MISSUE NO. 3616 

April 19 - 24, 2013


 Coastweek   Kenya

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Taxation Of Payments
By Non-Residents

most countries have adopted principles of international tax law in their legislation to ease international trade

Coastweek -- The business environment in the world is truly global and we live in an era where we cannot ignore the effects of international trade, writes STARLING MUCHIRI.

It is common to find a business whose assets, customers and suppliers are situated in a different continent from where it is resident.

As the business world becomes globalized, companies and individuals plying their trade in the international arena are exposed to different tax jurisdictions.

They pay their taxes according to “international tax law”. International tax law is however a misnomer since a person is required to comply with a multiplicity of domestic laws in the countries where they operate.

The business will also be required to comply with bilateral tax agreements (between any two states) and multilateral agreements (among more than any two states) as well as international norms and practices in inter-border operations.

No man is an island. Consequently, most countries in the world have adopted principles of international tax law in their domestic legislation on their own volition (unilaterally) to ease international trade.

Generally, countries impose tax on income on the basis of residency of the taxpayer or the source of the income.

A country may tax its citizens on income derived or accrued from its jurisdiction and from the rest of the world.

This is common among devel-oped countries which are mostly exporters of capital.

A country may also tax its citizens as well as foreigners on income sourced from within its jurisdiction.

This is common among developing countries which are mostly importers of capital.

Developing countries often forego taxing their residents on foreign sourced income, to encourage them to invest abroad.

In practice, most jurisdictions use a combination of the residency and source basis.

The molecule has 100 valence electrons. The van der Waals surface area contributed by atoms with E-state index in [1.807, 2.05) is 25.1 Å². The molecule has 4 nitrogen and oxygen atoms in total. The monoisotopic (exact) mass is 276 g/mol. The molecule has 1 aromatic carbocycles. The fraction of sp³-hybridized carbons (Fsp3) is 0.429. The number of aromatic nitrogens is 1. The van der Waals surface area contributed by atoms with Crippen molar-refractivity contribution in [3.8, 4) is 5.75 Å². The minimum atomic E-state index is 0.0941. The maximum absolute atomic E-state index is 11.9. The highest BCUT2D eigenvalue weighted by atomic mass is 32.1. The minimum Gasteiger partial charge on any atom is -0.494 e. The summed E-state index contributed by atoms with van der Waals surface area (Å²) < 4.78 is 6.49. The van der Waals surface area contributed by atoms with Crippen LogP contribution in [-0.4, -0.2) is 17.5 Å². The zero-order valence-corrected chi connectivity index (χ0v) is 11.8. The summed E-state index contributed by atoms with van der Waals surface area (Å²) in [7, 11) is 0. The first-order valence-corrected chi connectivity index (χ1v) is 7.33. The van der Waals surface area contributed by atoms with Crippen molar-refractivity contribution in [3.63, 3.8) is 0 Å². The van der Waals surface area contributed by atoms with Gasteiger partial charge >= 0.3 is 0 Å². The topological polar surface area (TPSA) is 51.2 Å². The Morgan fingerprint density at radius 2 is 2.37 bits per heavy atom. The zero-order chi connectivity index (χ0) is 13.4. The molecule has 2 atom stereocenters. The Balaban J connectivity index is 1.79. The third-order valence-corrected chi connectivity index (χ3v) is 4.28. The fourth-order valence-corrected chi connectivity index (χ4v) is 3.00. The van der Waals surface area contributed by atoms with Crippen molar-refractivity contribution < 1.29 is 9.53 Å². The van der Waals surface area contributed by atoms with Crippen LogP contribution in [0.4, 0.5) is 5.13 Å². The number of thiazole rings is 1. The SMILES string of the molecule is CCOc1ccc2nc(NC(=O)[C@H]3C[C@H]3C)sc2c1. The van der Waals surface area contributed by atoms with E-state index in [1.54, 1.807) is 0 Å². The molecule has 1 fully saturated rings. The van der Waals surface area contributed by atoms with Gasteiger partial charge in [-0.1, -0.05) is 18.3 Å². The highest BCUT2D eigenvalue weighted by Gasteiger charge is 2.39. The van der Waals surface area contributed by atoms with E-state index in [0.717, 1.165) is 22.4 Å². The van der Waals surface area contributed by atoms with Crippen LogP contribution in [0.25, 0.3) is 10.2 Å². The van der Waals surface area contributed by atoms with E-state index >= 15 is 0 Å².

Countries that impose tax on a source basis face a challenge in imposing and collecting taxes from foreigners.

They overcome this challenge by requiring residents or non-residents with a trading presence (permanent establishment) in their jurisdiction to withhold taxes when making taxable payments to non-residents.

Certain sources of income are taxed under special provisions.

These include incomes from international freight, income from passive sources and incomes arising from professional and personal services.

Taxation of income from ships in international operations is complex due to the various jurisdictions the vessels operate in.

There are practical challenges in apportioning income and expenses incurred in the various countries.

Ship owners might also end up paying taxes abroad whereas they are making losses in their home jurisdiction.

Consequently, under international tax laws and practice, ship owners pay income tax in their own countries.

However, Jurisdictions that do not have their own shipping companies reserve the right to charge tax on income earned by foreign shipping lines in their jurisdictions, at reduced rates.

In Kenya, the rate of tax is 2.5 per cent of gross freight charged on goods, passengers and mail embarked in Kenya.

Section 10 of the Kenya Income Tax Act (ITA) imposes tax on passive sources of income including rental income, dividends, royalties and interest as well as income from personal services, including management or professional fees, performance and sporting fees.

The tax is collected by withholding under Section 35 of the ITA. Section 10 of the ITA imposes tax where there is a payment by a resident person or a non-resident person with a perm-anent establishment in Kenya.

Further, the payment should be incurred in the production of income by the payer.

My interpretation of Section 10 is that tax is not imposed on professional or management fees income if the payer is not resident in Kenya and does not have a trading presence in Kenya.

Income tax is also not imposed on these sources if the payment does not form part of the expenses of the payer.

In these circumstances, tax should not be collected under section 35 of the ITA.

The author is a Tax Manager at PKF Taxations Services Ltd. The opinions expressed in this article are the author’s own and do not represent the views of PKF, its management or Associates.


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